There’s no doubt about it. Anything worth having is worth working for.
While many of us are willing to work hard in pursuit of our practical, personal or professional goals, there are those of us who find it difficult to put the same level of effort into our relationships. Yet if we desire relationships that are moving toward health and healing, it requires a huge investment of our time and energy. It takes a deeply devoted, all-in level of commitment.
In the parable of the Good Samaritan, we see a compassionate man who came close enough to allow his heart to be touched by the pain of a beaten and broken man. We see a man who was willing to get personally involved and do all that he could to help. We see a man who was willing to give of his time, energy, and resources to restore a wounded man to health without concern for the cost.
… Then [the Good Samaritan] put the [wounded] man on his own donkey, brought him to an inn and took care of him. The next day he took out two denarii and gave them to the innkeeper. “Look after him,” he said, “and when I return, I will reimburse you for any extra expense you may have.” (Luke 10:34b-35, NIV – emphasis mine).
The Good Samaritan recognized the healing process would take time, and without any conditions or guarantees, he paid the price – not just for healing to begin, but for healing to continue.
As I have reflected on the Good Samaritan over these past several weeks, I have been touched by just how far this man was willing to go, how much he was willing to do, and how much he was willing to give to help a stranger begin the journey of healing.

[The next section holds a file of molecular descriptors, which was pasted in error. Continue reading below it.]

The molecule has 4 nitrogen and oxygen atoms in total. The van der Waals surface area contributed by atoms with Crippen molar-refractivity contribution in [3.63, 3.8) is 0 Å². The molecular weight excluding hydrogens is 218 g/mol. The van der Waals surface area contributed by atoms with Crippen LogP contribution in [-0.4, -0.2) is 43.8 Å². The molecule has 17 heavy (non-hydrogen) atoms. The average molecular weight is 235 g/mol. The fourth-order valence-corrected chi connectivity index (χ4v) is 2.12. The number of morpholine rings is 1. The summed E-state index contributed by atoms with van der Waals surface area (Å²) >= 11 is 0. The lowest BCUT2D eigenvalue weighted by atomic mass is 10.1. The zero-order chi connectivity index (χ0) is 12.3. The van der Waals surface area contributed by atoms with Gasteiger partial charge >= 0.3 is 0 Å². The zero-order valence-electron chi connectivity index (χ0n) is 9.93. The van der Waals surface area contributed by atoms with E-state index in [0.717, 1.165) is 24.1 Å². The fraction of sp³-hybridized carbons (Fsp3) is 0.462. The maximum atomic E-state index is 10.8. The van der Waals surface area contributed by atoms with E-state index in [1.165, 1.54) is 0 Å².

As I have considered his kind and unselfish ways, my own heart has been pricked as I think of my own treasured relationships. Am I unselfish in the way I care for others? Do I invest in my relationships to keep them healthy? For relationships in need of mending, am I committed – fully, deeply, completely committed – to seeing the process of healing through from beginning to end?
If you are wrestling with similar questions, I encourage you to continue to look to your Savior for wisdom and guidance. Allow Him to search your heart and guide your feet along the path of peace. Yes, it may cost you, but I urge you to follow where He leads. Pay the price. Walk the path.
Dale Pyne – CEO, Peacemaker Ministries
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